Advanced

Characterizing bird migration phenology using data from standardized monitoring at bird observatories

Knudsen, Endre; Linden, Andreas; Ergon, Torbjorn; Jonzén, Niclas LU ; Vik, Jon Olav; Knape, Jonas LU ; Roer, Jan Erik and Stenseth, Nils Chr. (2007) In Climate Research 35(1-2). p.59-77
Abstract
Long-term data from standardized monitoring programmes at bird observatories are becoming increasingly available. These data are frequently used for detecting changes in the timing of bird migration that may relate to recent climate change. We present an overview of problematic issues in the analysis of these data, and review approaches to and methods for characterizing bird migration phenology and its change over time. Methods are illustrated and briefly compared using autumn data on garden warbler Sylvia borin from a standardized mist-netting programme at Lista bird observatory, southern Norway. Bird migration phenology is usually characterized rather coarsely using a small number of sample statistics such as mean, median and selected... (More)
Long-term data from standardized monitoring programmes at bird observatories are becoming increasingly available. These data are frequently used for detecting changes in the timing of bird migration that may relate to recent climate change. We present an overview of problematic issues in the analysis of these data, and review approaches to and methods for characterizing bird migration phenology and its change over time. Methods are illustrated and briefly compared using autumn data on garden warbler Sylvia borin from a standardized mist-netting programme at Lista bird observatory, southern Norway. Bird migration phenology is usually characterized rather coarsely using a small number of sample statistics such as mean, median and selected quantiles. We present 2 alternative approaches. Smoothing methods describe the within-season pattern in the data at an arbitrary level of detail, while fitting a parametric seasonal distribution curve offers a coarse description of migration phenology relatively robust to sampling effects. Various methods for analyzing linear trends in the timing of bird migration are reviewed and discussed. Exploratory studies using long-term data gathered at bird observatories can yield more detailed insight into the phenomenon of bird migration and how phenologies relate to climate. Methodological advances are needed, particularly in order to better characterize the shape of phenological distributions and separate between sampling effects and 'true' phenology. (Less)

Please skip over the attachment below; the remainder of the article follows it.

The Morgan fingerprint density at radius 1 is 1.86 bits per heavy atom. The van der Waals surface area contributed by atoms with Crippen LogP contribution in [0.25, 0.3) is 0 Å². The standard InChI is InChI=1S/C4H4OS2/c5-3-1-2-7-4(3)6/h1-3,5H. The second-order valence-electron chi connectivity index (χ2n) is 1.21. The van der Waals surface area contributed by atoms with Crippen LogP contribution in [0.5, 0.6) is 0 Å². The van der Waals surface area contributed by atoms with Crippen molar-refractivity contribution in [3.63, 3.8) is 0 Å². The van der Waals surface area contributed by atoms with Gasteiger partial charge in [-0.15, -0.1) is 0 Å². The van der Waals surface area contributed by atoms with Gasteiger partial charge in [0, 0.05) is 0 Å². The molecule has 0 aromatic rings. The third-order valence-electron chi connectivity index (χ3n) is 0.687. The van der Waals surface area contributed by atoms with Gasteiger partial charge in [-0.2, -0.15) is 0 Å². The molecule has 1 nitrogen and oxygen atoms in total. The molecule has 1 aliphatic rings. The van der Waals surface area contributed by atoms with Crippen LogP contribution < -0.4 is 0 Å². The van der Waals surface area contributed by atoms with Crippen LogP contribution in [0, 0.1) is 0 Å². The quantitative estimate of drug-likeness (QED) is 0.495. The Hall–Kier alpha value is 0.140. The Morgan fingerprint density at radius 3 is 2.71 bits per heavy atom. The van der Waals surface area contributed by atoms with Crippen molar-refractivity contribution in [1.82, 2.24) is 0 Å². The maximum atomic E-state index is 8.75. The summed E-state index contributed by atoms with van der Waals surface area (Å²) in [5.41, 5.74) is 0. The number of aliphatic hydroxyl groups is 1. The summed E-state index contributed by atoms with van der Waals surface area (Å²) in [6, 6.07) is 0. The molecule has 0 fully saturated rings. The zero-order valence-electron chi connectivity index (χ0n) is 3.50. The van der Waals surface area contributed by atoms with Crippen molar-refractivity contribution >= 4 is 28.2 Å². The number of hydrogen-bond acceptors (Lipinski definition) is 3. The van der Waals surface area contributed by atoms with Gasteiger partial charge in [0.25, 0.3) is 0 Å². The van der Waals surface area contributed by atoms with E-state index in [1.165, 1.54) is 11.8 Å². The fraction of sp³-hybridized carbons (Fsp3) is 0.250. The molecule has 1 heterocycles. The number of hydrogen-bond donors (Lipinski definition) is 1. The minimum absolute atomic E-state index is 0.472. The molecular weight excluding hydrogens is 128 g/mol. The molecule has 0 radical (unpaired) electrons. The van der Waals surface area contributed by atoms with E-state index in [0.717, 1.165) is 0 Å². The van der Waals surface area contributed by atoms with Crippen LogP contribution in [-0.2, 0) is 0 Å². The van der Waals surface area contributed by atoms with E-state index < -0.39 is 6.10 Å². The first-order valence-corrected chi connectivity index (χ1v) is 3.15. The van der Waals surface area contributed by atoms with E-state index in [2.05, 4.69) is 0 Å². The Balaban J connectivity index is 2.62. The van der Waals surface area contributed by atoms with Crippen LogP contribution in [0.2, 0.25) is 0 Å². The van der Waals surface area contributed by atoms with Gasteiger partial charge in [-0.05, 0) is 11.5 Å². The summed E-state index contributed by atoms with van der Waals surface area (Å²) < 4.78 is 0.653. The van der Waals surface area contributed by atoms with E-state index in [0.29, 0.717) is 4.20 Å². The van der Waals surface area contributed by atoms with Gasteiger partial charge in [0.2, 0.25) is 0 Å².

Please use this url to cite or link to this publication:
author
organization
publishing date
type
Contribution to journal
publication status
published
subject
keywords
seasonal model, smoothing, day-to-day variability, monitoring, bird observatories, bird migration phenology, climate change
in
Climate Research
volume
35
issue
1-2
pages
59 - 77
publisher
Inter-Research
external identifiers
  • wos:000252630400005
  • scopus:44249102156
ISSN
1616-1572
DOI
10.3354/cr00714
language
English
LU publication?
yes
id
a52c56c1-cb37-4fa3-8b58-0ea4dcb3fb8e (old id 1407622)
date added to LUP
2009-06-02 09:54:35
date last changed
2017-09-03 03:43:17
@article{a52c56c1-cb37-4fa3-8b58-0ea4dcb3fb8e,
  abstract     = {Long-term data from standardized monitoring programmes at bird observatories are becoming increasingly available. These data are frequently used for detecting changes in the timing of bird migration that may relate to recent climate change. We present an overview of problematic issues in the analysis of these data, and review approaches to and methods for characterizing bird migration phenology and its change over time. Methods are illustrated and briefly compared using autumn data on garden warbler Sylvia borin from a standardized mist-netting programme at Lista bird observatory, southern Norway. Bird migration phenology is usually characterized rather coarsely using a small number of sample statistics such as mean, median and selected quantiles. We present 2 alternative approaches. Smoothing methods describe the within-season pattern in the data at an arbitrary level of detail, while fitting a parametric seasonal distribution curve offers a coarse description of migration phenology relatively robust to sampling effects. Various methods for analyzing linear trends in the timing of bird migration are reviewed and discussed. Exploratory studies using long-term data gathered at bird observatories can yield more detailed insight into the phenomenon of bird migration and how phenologies relate to climate. Methodological advances are needed, particularly in order to better characterize the shape of phenological distributions and separate between sampling effects and 'true' phenology.},
  author       = {Knudsen, Endre and Linden, Andreas and Ergon, Torbjorn and Jonzén, Niclas and Vik, Jon Olav and Knape, Jonas and Roer, Jan Erik and Stenseth, Nils Chr.},
  issn         = {1616-1572},
  keyword      = {seasonal model,smoothing,day-to-day variability,monitoring,bird observatories,bird migration phenology,climate change},
  language     = {eng},
  number       = {1-2},
  pages        = {59--77},
  publisher    = {Inter-Research},
  series       = {Climate Research},
  title        = {Characterizing bird migration phenology using data from standardized monitoring at bird observatories},
  url          = {http://dx.doi.org/10.3354/cr00714},
  volume       = {35},
  year         = {2007},
}